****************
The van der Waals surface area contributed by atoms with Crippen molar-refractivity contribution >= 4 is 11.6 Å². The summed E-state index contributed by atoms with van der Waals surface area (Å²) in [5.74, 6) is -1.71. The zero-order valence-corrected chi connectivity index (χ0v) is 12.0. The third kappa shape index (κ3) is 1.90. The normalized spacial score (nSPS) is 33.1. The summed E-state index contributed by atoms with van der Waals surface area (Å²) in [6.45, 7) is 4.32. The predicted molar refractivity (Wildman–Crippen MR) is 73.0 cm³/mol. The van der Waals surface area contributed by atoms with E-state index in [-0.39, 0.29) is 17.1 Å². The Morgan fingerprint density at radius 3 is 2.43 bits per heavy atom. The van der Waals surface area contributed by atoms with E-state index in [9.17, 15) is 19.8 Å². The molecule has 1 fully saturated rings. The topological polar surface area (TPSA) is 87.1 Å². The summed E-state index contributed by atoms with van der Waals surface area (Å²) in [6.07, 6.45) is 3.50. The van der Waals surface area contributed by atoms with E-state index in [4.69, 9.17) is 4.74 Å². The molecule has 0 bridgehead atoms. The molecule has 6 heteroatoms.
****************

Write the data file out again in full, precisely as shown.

The van der Waals surface area contributed by atoms with Crippen molar-refractivity contribution >= 4 is 11.6 Å². The summed E-state index contributed by atoms with van der Waals surface area (Å²) in [5.74, 6) is -1.71. The zero-order valence-corrected chi connectivity index (χ0v) is 12.0. The third kappa shape index (κ3) is 1.90. The normalized spacial score (nSPS) is 33.1. The summed E-state index contributed by atoms with van der Waals surface area (Å²) in [6.45, 7) is 4.32. The predicted molar refractivity (Wildman–Crippen MR) is 73.0 cm³/mol. The van der Waals surface area contributed by atoms with E-state index in [-0.39, 0.29) is 17.1 Å². The Morgan fingerprint density at radius 3 is 2.43 bits per heavy atom. The van der Waals surface area contributed by atoms with E-state index in [9.17, 15) is 19.8 Å². The molecule has 1 fully saturated rings. The topological polar surface area (TPSA) is 87.1 Å². The summed E-state index contributed by atoms with van der Waals surface area (Å²) in [6.07, 6.45) is 3.50. The van der Waals surface area contributed by atoms with E-state index in [4.69, 9.17) is 4.74 Å². The molecule has 0 bridgehead atoms. The molecule has 6 heteroatoms.